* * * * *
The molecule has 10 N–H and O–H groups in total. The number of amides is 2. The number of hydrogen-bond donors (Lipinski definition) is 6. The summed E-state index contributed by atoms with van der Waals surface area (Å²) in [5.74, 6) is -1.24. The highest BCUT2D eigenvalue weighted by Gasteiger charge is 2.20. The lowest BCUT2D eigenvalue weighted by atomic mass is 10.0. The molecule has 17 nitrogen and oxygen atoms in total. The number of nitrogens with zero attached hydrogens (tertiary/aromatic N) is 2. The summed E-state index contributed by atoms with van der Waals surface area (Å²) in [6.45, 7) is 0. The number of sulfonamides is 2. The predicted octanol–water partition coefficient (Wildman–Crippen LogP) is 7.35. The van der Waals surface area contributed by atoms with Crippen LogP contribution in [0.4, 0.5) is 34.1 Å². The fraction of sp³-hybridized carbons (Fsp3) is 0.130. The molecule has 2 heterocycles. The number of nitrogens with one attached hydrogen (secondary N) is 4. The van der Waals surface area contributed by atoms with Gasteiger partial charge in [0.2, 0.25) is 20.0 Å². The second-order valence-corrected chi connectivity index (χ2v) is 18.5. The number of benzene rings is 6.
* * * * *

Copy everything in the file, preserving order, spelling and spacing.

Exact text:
The molecule has 10 N–H and O–H groups in total. The number of amides is 2. The number of hydrogen-bond donors (Lipinski definition) is 6. The summed E-state index contributed by atoms with van der Waals surface area (Å²) in [5.74, 6) is -1.24. The highest BCUT2D eigenvalue weighted by Gasteiger charge is 2.20. The lowest BCUT2D eigenvalue weighted by atomic mass is 10.0. The molecule has 17 nitrogen and oxygen atoms in total. The number of nitrogens with zero attached hydrogens (tertiary/aromatic N) is 2. The summed E-state index contributed by atoms with van der Waals surface area (Å²) in [6.45, 7) is 0. The number of sulfonamides is 2. The predicted octanol–water partition coefficient (Wildman–Crippen LogP) is 7.35. The van der Waals surface area contributed by atoms with Crippen LogP contribution in [0.4, 0.5) is 34.1 Å². The fraction of sp³-hybridized carbons (Fsp3) is 0.130. The molecule has 2 heterocycles. The number of nitrogens with one attached hydrogen (secondary N) is 4. The van der Waals surface area contributed by atoms with Gasteiger partial charge in [0.2, 0.25) is 20.0 Å². The second-order valence-corrected chi connectivity index (χ2v) is 18.5. The number of benzene rings is 6.